I have maven project module, which on first build works fine. But after I call 'mvn clean' and then 'mvn install', project crash on java errors (inconvertible types, etc...).
The only solution I found was in Eclipse: right click on project module -> Maven -> Update Project Configuration. After this step 'mvn install' again works fine. But only until the time, when I again call mvn clean on project.
It is multi module project and only this one module produces this problem. So the question is: does 'mvn clean' erase some of my dependencies or something what is needed?
mvn clean primarily erases the "target" directory and everything under it, since that's where both intermediate and final files are produced. Version control systems should place that directory on their "ignore" lists, since A) everything in target should be re-creatable and B) the "clean" operation nukes all of the version control metadata for target and its children anyway.
A properly laid-out maven project will never place "permanent" files under the target directory, and Maven shouldn't be cleaning out anything else.
One thing you should pay attention to, however, is where Eclipse is building classfiles generated by its internal compiler. Eclipse favors "PROJECT_ROOT/bin" and Maven doesn't work that way. So check your project preferences.
An IDE is no substitute for an Intelligent Developer.
Could you please provide a complete stack trace of the error?
Joined: Apr 21, 2011
eclipse output folder is set to "PROJECT_ROOT/target/classes", so this is correct i think...
running maven commands do same either they are called from command line or from eclipse
I can't past complete stack trace of error, because it is commercial project, but IMHO I don't think the type of error is important. I provide you with sample code:
This code works fine at beginning. I can build it without problems. Then I call maven clean, either from terminal of from eclipse. When I try to build project after that clean, maven prints error about inconvertible types, something like this:
[ERROR] /home/pathtomyproject/project-name/src/main/java/package/MyProject.java:[140,47] inconvertible types
[ERROR] found : package.MyParent<capture#994 of ?>
[ERROR] required: package.MyChild1
[ERROR] /home/pathtomyproject/project-name/src/main/java/package/MyProject.java:[147,8] inconvertible types
[ERROR] found : package.MyParent<capture#994 of ?>
[ERROR] required: package.MyChild2
This could be fixed as I mentioned in my first post easily with eclipse: right click on project -> Maven -> Update Project Configuration. But why I have to update project configuration every time after calling clean? I don't understand...
If I'm interpreting that correctly, you have a conflict in the use of a templating class. The most likely cause is that there's more than one version of the class being pulled in.
Check your project to see if there are multiple jars in it that include that class. Often, although not always, you will find that two different jar versions are being used and this will become apparent if you use the Eclipse maven dependency hierarchy view to display what jars are being pulled in and how they interrelate.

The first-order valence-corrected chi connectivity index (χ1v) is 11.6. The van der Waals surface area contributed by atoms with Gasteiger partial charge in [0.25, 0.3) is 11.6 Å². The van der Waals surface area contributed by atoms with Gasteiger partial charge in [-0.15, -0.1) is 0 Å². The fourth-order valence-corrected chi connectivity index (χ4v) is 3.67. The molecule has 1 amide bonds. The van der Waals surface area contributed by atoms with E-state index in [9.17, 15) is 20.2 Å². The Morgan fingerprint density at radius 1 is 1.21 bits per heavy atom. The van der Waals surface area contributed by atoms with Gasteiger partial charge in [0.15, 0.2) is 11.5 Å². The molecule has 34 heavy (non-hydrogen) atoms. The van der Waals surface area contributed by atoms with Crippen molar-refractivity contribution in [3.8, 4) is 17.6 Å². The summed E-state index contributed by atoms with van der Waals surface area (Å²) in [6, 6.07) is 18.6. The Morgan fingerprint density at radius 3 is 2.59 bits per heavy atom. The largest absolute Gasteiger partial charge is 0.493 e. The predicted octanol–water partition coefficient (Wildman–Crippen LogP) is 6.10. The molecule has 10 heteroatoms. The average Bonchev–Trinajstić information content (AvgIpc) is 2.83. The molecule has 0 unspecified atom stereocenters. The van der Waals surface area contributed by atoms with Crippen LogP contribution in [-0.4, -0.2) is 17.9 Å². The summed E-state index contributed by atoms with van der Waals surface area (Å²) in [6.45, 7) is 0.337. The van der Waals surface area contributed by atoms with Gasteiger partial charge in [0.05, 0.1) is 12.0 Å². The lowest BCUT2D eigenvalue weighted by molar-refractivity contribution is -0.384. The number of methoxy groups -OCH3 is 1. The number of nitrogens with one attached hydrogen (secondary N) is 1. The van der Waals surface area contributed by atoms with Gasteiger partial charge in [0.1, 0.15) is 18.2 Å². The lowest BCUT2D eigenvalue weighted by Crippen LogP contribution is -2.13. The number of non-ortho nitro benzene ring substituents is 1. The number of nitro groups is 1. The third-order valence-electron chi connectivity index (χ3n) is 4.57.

You can also do this from the command line, but the Eclipse GUI tool is easier to use.
Are all of these class in the same project, or are some of them in a separate project? If a separate project, are you using a SNAPSHOT version? If so, then each time you build that other project you will get a different JAR file (snapshots include a timestamp in the jar file name), and m2e has to update Eclipse to reference the correct JAR file for your project. (This is all a guess...)
There is definitely only 1 version of parent nad child class.
Peter Johnson wrote:Are all of these class in the same project, or are some of them in a separate project? If a separate project, are you using a SNAPSHOT version? If so, then each time you build that other project you will get a different JAR file (snapshots include a timestamp in the jar file name), and m2e has to update Eclipse to reference the correct JAR file for your project. (This is all a guess...)
These classes are in different modules, but under one project. Each module is versioned as 1.0, so they are not SNAPSHOTs. But your point seems to me very likely as possible problem.
By the way, I found another way which relatively solve this problem - removing generics:
But changing code with removing generics I don't consider as a good solution...
However, we redefined generics in parent class and also in child classes and now code works. But I don't certainly found out why this problem occured in former code and is still weird for me.
Maven does some strange things when you build multi-module projects. That's why I keep on trying to convince the developers I work with to do individual projects and let Jenkins run the builds one after the other. But so far I haven't had much success...
By the way, are you using Maven 3.0.4? If not, try it, there were a number of multi-project related issues that got fixed in that release.